Threats to Aquatic Life

The animals living in the waters of Shenandoah National Park are affected by changes in water levels due to droughts and floods, which can cause disturbances to aquatic life. Another major threat is acid rain which can lead to entire sections of streams becoming too acidic to support healthy life.

Acid rain occurs when sulfur dioxide and nitrogen oxide in the atmosphere converts to sulfuric acid and nitric acid which can then reach the Earth’s surface through precipitation. Sulfur and nitrogen are put into the atmosphere via emissions from the use of fossil fuels, or also from natural reactions like volcanic activity and forest fires. Acidity is measured by pH, which is a scale that tells us how acidic or how basic something is. Seven is perfectly neutral, and numbers below 7 indicate acidity. A 1 on the scale, for example, is the pH of battery acid. Normal rain water has a pH of 5.6, though in the park, rainfall with a pH of 4.6 is common. Each change in a number along the pH scale is 10 times more or less acidic than the previous number, so the numbers recorded in Shenandoah National Park are 10 times more acidic than the average rainfall value.

Water in streams will eventually neutralize the acid from acid rain. This ability is called acid-neutralizing-capacity, or ANC. ANC has to do with the bedrock underneath streams and also how steep or shallow their slope is. Many streams in the park experience 6-168-hour periods of low ANC. Modeling, which helps predict likely events based on past and present occurrences, indicates with over 90% certainty that every 40-100 years, there will be four consecutive years of low acid-neutralizing-capability in streams. This could be detrimental to fish populations.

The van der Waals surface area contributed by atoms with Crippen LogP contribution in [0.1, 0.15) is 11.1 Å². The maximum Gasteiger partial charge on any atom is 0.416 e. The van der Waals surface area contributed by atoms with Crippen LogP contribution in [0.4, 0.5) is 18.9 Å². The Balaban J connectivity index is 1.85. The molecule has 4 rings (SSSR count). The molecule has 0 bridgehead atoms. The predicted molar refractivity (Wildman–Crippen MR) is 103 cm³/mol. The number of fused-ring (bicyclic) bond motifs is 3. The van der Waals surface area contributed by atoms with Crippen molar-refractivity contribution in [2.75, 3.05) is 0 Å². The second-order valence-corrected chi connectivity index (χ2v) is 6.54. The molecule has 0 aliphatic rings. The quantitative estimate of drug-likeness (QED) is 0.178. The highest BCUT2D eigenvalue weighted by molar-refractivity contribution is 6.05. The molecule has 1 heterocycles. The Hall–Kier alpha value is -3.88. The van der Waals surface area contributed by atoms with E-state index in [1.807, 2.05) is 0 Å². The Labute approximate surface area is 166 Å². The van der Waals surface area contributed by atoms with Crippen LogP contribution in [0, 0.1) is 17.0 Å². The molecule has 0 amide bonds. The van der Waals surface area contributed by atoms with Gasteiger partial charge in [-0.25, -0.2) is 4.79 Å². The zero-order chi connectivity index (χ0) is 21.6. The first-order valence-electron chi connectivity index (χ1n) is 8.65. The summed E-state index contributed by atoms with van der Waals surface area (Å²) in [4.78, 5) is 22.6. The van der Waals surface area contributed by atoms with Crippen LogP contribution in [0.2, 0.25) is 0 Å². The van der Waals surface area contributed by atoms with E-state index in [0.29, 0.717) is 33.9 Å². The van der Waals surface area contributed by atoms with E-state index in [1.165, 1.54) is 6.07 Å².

One of the most notable creatures in the park is the Shenandoah Salamander, which is the only known endangered animal in the park it is named for. It has a very specific habitat requirement. It exists only at high elevation slopes in the park which are covered in talus, or rock debris. This is an area of about 6 km2. Since the Shenandoah Salamander has such a specific niche, there is a lot of worry about the species’ survival. It is threatened by competition from the red-backed salamander and also by changes in climate. This species is carefully monitored, and models are used to better understand risks to this creature.

Though it is the most well-known, the Shenandoah Salamander is not the only salamander in the park at risk. Stream salamanders are affected by land use and habitat loss including the disappearance or redirection or fragmentation of the streams they live in. To some degree, these creatures can migrate between stream habitats, so it is equally important to preserve both their streams and the land between them over which the salamanders travel.